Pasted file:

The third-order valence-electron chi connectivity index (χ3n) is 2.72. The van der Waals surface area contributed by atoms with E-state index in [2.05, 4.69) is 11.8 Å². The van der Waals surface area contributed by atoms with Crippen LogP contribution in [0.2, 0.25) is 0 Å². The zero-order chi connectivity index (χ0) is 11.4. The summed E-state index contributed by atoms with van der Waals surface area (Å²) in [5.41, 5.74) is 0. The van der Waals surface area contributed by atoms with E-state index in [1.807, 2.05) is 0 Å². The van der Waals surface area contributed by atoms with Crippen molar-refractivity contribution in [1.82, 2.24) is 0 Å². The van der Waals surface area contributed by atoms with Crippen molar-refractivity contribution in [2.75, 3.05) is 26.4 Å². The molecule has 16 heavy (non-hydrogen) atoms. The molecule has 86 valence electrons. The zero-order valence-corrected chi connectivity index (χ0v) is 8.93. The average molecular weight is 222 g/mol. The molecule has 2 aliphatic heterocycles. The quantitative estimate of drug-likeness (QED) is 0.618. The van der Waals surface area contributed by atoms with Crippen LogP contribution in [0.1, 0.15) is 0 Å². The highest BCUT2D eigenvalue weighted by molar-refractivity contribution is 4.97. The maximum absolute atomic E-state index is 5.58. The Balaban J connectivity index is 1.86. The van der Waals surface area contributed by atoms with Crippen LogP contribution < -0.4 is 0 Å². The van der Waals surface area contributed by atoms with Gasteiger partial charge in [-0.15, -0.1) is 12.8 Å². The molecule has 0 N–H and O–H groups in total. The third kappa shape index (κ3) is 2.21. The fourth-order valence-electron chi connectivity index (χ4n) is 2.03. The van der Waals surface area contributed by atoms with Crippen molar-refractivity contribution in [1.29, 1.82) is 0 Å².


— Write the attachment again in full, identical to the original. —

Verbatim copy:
The third-order valence-electron chi connectivity index (χ3n) is 2.72. The van der Waals surface area contributed by atoms with E-state index in [2.05, 4.69) is 11.8 Å². The van der Waals surface area contributed by atoms with Crippen LogP contribution in [0.2, 0.25) is 0 Å². The zero-order chi connectivity index (χ0) is 11.4. The summed E-state index contributed by atoms with van der Waals surface area (Å²) in [5.41, 5.74) is 0. The van der Waals surface area contributed by atoms with E-state index in [1.807, 2.05) is 0 Å². The van der Waals surface area contributed by atoms with Crippen molar-refractivity contribution in [1.82, 2.24) is 0 Å². The van der Waals surface area contributed by atoms with Crippen molar-refractivity contribution in [2.75, 3.05) is 26.4 Å². The molecule has 16 heavy (non-hydrogen) atoms. The molecule has 86 valence electrons. The zero-order valence-corrected chi connectivity index (χ0v) is 8.93. The average molecular weight is 222 g/mol. The molecule has 2 aliphatic heterocycles. The quantitative estimate of drug-likeness (QED) is 0.618. The van der Waals surface area contributed by atoms with Crippen LogP contribution in [0.1, 0.15) is 0 Å². The highest BCUT2D eigenvalue weighted by molar-refractivity contribution is 4.97. The maximum absolute atomic E-state index is 5.58. The Balaban J connectivity index is 1.86. The van der Waals surface area contributed by atoms with Crippen LogP contribution < -0.4 is 0 Å². The van der Waals surface area contributed by atoms with Gasteiger partial charge in [-0.15, -0.1) is 12.8 Å². The molecule has 0 N–H and O–H groups in total. The third kappa shape index (κ3) is 2.21. The fourth-order valence-electron chi connectivity index (χ4n) is 2.03. The van der Waals surface area contributed by atoms with Crippen molar-refractivity contribution in [1.29, 1.82) is 0 Å².